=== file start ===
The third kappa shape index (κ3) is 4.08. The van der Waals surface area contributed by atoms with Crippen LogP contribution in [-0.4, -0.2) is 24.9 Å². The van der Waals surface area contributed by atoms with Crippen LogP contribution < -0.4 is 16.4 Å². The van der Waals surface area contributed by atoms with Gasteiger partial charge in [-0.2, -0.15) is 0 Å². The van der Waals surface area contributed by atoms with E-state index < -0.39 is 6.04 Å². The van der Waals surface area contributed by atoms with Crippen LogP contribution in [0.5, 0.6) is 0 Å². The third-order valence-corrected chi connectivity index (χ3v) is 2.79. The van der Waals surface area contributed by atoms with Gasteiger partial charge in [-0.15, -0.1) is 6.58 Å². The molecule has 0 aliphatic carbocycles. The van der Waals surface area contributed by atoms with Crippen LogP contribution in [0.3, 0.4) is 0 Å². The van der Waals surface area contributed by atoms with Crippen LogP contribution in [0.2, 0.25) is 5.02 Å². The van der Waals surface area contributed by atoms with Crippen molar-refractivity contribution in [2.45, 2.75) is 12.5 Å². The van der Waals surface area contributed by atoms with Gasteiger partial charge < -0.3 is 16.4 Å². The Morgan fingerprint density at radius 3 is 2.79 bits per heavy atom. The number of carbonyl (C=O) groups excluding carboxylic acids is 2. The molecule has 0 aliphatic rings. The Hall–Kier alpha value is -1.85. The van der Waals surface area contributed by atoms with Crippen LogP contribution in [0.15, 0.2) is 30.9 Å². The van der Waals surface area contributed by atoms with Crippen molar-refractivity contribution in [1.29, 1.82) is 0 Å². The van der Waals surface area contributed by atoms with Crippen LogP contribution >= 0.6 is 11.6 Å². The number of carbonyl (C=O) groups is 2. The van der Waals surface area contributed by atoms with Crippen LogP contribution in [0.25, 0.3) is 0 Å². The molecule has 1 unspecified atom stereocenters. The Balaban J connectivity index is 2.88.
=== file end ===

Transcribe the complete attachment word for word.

The third kappa shape index (κ3) is 4.08. The van der Waals surface area contributed by atoms with Crippen LogP contribution in [-0.4, -0.2) is 24.9 Å². The van der Waals surface area contributed by atoms with Crippen LogP contribution < -0.4 is 16.4 Å². The van der Waals surface area contributed by atoms with Gasteiger partial charge in [-0.2, -0.15) is 0 Å². The van der Waals surface area contributed by atoms with E-state index < -0.39 is 6.04 Å². The van der Waals surface area contributed by atoms with Crippen LogP contribution in [0.5, 0.6) is 0 Å². The third-order valence-corrected chi connectivity index (χ3v) is 2.79. The van der Waals surface area contributed by atoms with Gasteiger partial charge in [-0.15, -0.1) is 6.58 Å². The molecule has 0 aliphatic carbocycles. The van der Waals surface area contributed by atoms with Crippen LogP contribution in [0.3, 0.4) is 0 Å². The van der Waals surface area contributed by atoms with Crippen LogP contribution in [0.2, 0.25) is 5.02 Å². The van der Waals surface area contributed by atoms with Crippen molar-refractivity contribution in [2.45, 2.75) is 12.5 Å². The van der Waals surface area contributed by atoms with Gasteiger partial charge < -0.3 is 16.4 Å². The Morgan fingerprint density at radius 3 is 2.79 bits per heavy atom. The number of carbonyl (C=O) groups excluding carboxylic acids is 2. The molecule has 0 aliphatic rings. The Hall–Kier alpha value is -1.85. The van der Waals surface area contributed by atoms with Crippen LogP contribution in [0.15, 0.2) is 30.9 Å². The van der Waals surface area contributed by atoms with Crippen molar-refractivity contribution in [1.29, 1.82) is 0 Å². The van der Waals surface area contributed by atoms with Crippen LogP contribution >= 0.6 is 11.6 Å². The number of carbonyl (C=O) groups is 2. The van der Waals surface area contributed by atoms with Crippen LogP contribution in [0.25, 0.3) is 0 Å². The molecule has 1 unspecified atom stereocenters. The Balaban J connectivity index is 2.88.